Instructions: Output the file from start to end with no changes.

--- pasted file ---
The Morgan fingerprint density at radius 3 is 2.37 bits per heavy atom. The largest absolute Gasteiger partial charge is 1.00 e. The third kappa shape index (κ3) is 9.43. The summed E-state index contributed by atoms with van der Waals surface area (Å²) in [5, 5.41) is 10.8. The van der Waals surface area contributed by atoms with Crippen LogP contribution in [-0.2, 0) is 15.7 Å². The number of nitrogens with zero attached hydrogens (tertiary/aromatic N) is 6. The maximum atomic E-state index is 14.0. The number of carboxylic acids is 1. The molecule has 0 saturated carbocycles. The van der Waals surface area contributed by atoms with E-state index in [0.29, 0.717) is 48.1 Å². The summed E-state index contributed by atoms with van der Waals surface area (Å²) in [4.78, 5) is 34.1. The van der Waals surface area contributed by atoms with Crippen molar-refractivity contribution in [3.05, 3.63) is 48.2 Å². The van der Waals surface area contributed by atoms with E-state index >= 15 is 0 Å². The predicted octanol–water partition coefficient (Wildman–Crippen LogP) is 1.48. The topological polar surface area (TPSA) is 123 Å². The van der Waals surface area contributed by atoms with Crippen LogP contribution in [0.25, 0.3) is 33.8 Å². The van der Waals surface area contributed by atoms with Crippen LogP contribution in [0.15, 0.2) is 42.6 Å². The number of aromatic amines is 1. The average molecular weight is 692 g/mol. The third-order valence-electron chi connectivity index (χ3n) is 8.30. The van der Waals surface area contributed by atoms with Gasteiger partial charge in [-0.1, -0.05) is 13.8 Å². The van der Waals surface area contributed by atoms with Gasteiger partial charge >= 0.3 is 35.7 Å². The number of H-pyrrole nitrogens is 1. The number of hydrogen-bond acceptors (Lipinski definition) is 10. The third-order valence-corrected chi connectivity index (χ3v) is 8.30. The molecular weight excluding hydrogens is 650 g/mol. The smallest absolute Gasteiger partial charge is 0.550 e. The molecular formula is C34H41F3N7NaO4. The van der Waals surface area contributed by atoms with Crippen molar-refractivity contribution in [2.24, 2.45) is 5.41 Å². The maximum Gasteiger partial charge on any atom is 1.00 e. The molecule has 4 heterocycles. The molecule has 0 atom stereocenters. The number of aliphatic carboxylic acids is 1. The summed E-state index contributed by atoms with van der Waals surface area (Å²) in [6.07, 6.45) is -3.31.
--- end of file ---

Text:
The Morgan fingerprint density at radius 3 is 2.37 bits per heavy atom. The largest absolute Gasteiger partial charge is 1.00 e. The third kappa shape index (κ3) is 9.43. The summed E-state index contributed by atoms with van der Waals surface area (Å²) in [5, 5.41) is 10.8. The van der Waals surface area contributed by atoms with Crippen LogP contribution in [-0.2, 0) is 15.7 Å². The number of nitrogens with zero attached hydrogens (tertiary/aromatic N) is 6. The maximum atomic E-state index is 14.0. The number of carboxylic acids is 1. The molecule has 0 saturated carbocycles. The van der Waals surface area contributed by atoms with E-state index in [0.29, 0.717) is 48.1 Å². The summed E-state index contributed by atoms with van der Waals surface area (Å²) in [4.78, 5) is 34.1. The van der Waals surface area contributed by atoms with Crippen molar-refractivity contribution in [3.05, 3.63) is 48.2 Å². The van der Waals surface area contributed by atoms with E-state index >= 15 is 0 Å². The predicted octanol–water partition coefficient (Wildman–Crippen LogP) is 1.48. The topological polar surface area (TPSA) is 123 Å². The van der Waals surface area contributed by atoms with Crippen LogP contribution in [0.25, 0.3) is 33.8 Å². The van der Waals surface area contributed by atoms with Crippen LogP contribution in [0.15, 0.2) is 42.6 Å². The number of aromatic amines is 1. The average molecular weight is 692 g/mol. The third-order valence-electron chi connectivity index (χ3n) is 8.30. The van der Waals surface area contributed by atoms with Gasteiger partial charge in [-0.1, -0.05) is 13.8 Å². The van der Waals surface area contributed by atoms with Gasteiger partial charge >= 0.3 is 35.7 Å². The number of H-pyrrole nitrogens is 1. The number of hydrogen-bond acceptors (Lipinski definition) is 10. The third-order valence-corrected chi connectivity index (χ3v) is 8.30. The molecular weight excluding hydrogens is 650 g/mol. The smallest absolute Gasteiger partial charge is 0.550 e. The molecular formula is C34H41F3N7NaO4. The van der Waals surface area contributed by atoms with Crippen molar-refractivity contribution in [2.24, 2.45) is 5.41 Å². The maximum Gasteiger partial charge on any atom is 1.00 e. The molecule has 4 heterocycles. The molecule has 0 atom stereocenters. The number of aliphatic carboxylic acids is 1. The summed E-state index contributed by atoms with van der Waals surface area (Å²) in [6.07, 6.45) is -3.31.